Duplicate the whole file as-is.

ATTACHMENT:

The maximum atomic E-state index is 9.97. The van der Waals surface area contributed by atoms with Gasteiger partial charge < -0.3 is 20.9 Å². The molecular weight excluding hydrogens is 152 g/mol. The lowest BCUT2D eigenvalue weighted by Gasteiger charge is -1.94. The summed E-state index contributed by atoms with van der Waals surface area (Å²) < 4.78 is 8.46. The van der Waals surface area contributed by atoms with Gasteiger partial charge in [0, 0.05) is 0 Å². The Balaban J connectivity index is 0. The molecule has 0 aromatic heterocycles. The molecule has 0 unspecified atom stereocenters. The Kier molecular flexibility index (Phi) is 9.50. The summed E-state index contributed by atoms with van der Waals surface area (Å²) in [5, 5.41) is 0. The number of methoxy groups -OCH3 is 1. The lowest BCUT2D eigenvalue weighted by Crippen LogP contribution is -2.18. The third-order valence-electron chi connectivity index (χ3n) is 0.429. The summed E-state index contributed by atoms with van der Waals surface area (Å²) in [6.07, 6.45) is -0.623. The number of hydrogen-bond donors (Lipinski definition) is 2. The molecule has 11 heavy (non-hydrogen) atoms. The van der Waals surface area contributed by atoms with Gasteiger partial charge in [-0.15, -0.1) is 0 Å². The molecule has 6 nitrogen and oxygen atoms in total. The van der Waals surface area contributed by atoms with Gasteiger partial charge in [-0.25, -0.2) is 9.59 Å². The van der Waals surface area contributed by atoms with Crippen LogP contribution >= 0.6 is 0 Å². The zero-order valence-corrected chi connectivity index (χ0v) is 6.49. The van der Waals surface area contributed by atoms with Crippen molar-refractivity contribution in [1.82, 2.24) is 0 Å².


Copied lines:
The maximum atomic E-state index is 9.97. The van der Waals surface area contributed by atoms with Gasteiger partial charge < -0.3 is 20.9 Å². The molecular weight excluding hydrogens is 152 g/mol. The lowest BCUT2D eigenvalue weighted by Gasteiger charge is -1.94. The summed E-state index contributed by atoms with van der Waals surface area (Å²) < 4.78 is 8.46. The van der Waals surface area contributed by atoms with Gasteiger partial charge in [0, 0.05) is 0 Å². The Balaban J connectivity index is 0. The molecule has 0 aromatic heterocycles. The molecule has 0 unspecified atom stereocenters. The Kier molecular flexibility index (Phi) is 9.50. The summed E-state index contributed by atoms with van der Waals surface area (Å²) in [5, 5.41) is 0. The number of methoxy groups -OCH3 is 1. The lowest BCUT2D eigenvalue weighted by Crippen LogP contribution is -2.18. The third-order valence-electron chi connectivity index (χ3n) is 0.429. The summed E-state index contributed by atoms with van der Waals surface area (Å²) in [6.07, 6.45) is -0.623. The number of hydrogen-bond donors (Lipinski definition) is 2. The molecule has 11 heavy (non-hydrogen) atoms. The van der Waals surface area contributed by atoms with Gasteiger partial charge in [-0.15, -0.1) is 0 Å². The molecule has 6 nitrogen and oxygen atoms in total. The van der Waals surface area contributed by atoms with Gasteiger partial charge in [-0.25, -0.2) is 9.59 Å². The van der Waals surface area contributed by atoms with Crippen LogP contribution >= 0.6 is 0 Å². The zero-order valence-corrected chi connectivity index (χ0v) is 6.49. The van der Waals surface area contributed by atoms with Crippen molar-refractivity contribution in [1.82, 2.24) is 0 Å².